Dr. Elaine Screaton on Vertigo

Is the room spinning? Are you spinning in the room? This is one of the most common symptoms of vertigo, and you certainly aren’t alone. Of the various types of vertigo, BPPV (Benign Paroxsysmal Positional Vertigo) is by far the most common cause, accounting for 17% of vertigo patients (1). It is estimated that 2.4% of us will experience BPPV at some point in our lifetime (2). Unfortunately, most often BPPV is idiopathic (50-70% of the time), meaning it comes on without a cause (1).  BPPV can also be the result of trauma (think a fall where you hit your head, whiplash, concussion) and accounts for 7-17% of cases.

While we don’t always know what caused the BPPV, typically it has to do with displacement of crystals in the inner ear, causing a mismatch between the position our ears THINK we are in and the position our EYES think we are in. We rely on a variety of mechanisms to sense our position in space (also called proprioception). We rely on our eyes to tell our brain where our head is in space, and we also rely on our inner ear (more specifically the semicircular canals) to detect where our head is in space. When the signals our eyes and ears detect match, we don’t have any dizziness. But, when these signals don’t match we can start to feel dizzy, or like the room is spinning. With BPPV, the crystals that rest in the semicircular canals (called otoconia) are thought to be displaced (no, they haven’t left the ear, they simply are resting on a portion of the otolithic membrane that is an abnormal resting position). It is this abnormal displacement that creates the signal mismatch, that can lead to vertigo.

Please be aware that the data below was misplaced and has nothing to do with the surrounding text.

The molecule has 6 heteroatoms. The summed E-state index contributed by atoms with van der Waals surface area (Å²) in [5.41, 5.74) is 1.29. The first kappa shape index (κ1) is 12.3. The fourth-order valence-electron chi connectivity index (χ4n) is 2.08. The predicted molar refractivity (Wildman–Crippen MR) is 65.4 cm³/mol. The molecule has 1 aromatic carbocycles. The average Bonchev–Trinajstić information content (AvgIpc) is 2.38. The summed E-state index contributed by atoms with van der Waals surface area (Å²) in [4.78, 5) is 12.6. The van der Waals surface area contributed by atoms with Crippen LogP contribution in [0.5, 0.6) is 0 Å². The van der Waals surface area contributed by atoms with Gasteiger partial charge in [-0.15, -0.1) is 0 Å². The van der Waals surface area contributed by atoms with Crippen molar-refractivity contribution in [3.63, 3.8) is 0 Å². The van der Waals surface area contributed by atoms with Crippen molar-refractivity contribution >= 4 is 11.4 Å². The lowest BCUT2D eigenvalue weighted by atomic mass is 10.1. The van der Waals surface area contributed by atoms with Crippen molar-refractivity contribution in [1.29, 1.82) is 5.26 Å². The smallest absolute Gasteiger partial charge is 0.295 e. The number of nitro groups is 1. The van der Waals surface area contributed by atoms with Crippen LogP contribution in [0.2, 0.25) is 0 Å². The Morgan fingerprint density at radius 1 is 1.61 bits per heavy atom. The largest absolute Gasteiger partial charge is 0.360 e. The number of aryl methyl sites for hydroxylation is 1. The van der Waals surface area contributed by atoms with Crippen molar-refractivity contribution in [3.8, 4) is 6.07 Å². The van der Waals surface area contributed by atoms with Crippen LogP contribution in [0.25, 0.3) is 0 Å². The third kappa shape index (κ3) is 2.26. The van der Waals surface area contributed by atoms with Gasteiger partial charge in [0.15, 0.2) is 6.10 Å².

Interestingly, it is women between the ages of 50–70 that are most commonly affected by BPPV (1), and it is more prevalent in ‘cooler’ months of the year (ie winter), thought to be due to a relative vitamin D deficiency.
The hallmark symptoms of BPPV are often a very sudden onset (attack) of vertigo where the room is spinning or the floor is unsteady, often precipitated by common movements like rolling over in bed, looking up to the ceiling, or looking down to the floor (1). It also characteristically affects one ear or the other (ie laying on the left side will always precipitate an attack, while laying on the right side never precipitates an attack).
BPPV is diagnosed by performing the Dix-Hallpike Maneuver , which is considered the ‘gold standard’ in combination with a thorough history for diagnosing BPPV (1). To treat BPPV, experienced and trained clinicians perform what is called the Epley Maneuver which is designed to reposition the inner ear crystals. In the literature, the Epley maneuver has been reported to have between 80-100% success rate, with little chance of recurrence (<30%) (1). Additionally, alleviation of symptoms can be achieved in as little as one treatment, however sometimes multiple visits are required (1)
Dr. Elaine Screaton (DC, BSc) is a Chiropractor currently practicing at Synergea Family Health Centre in Calgary, AB. Always consult your health care provider for a proper diagnosis and treatment.
1.  Parnes, L. S., Agrawal, S. K., & Atlas, J. (2003). Diagnosis and management of benign paroxysmal positional vertigo (BPPV). Canadian Medical Association Journal, 169(7), 681-693.
2.  Epidemiology of benign paroxysmal positional vertigo: a population based study.J Neurol Neurosurg Psychiatry. 2007 Jul;78(7):710-5. Epub 2006 Nov 29.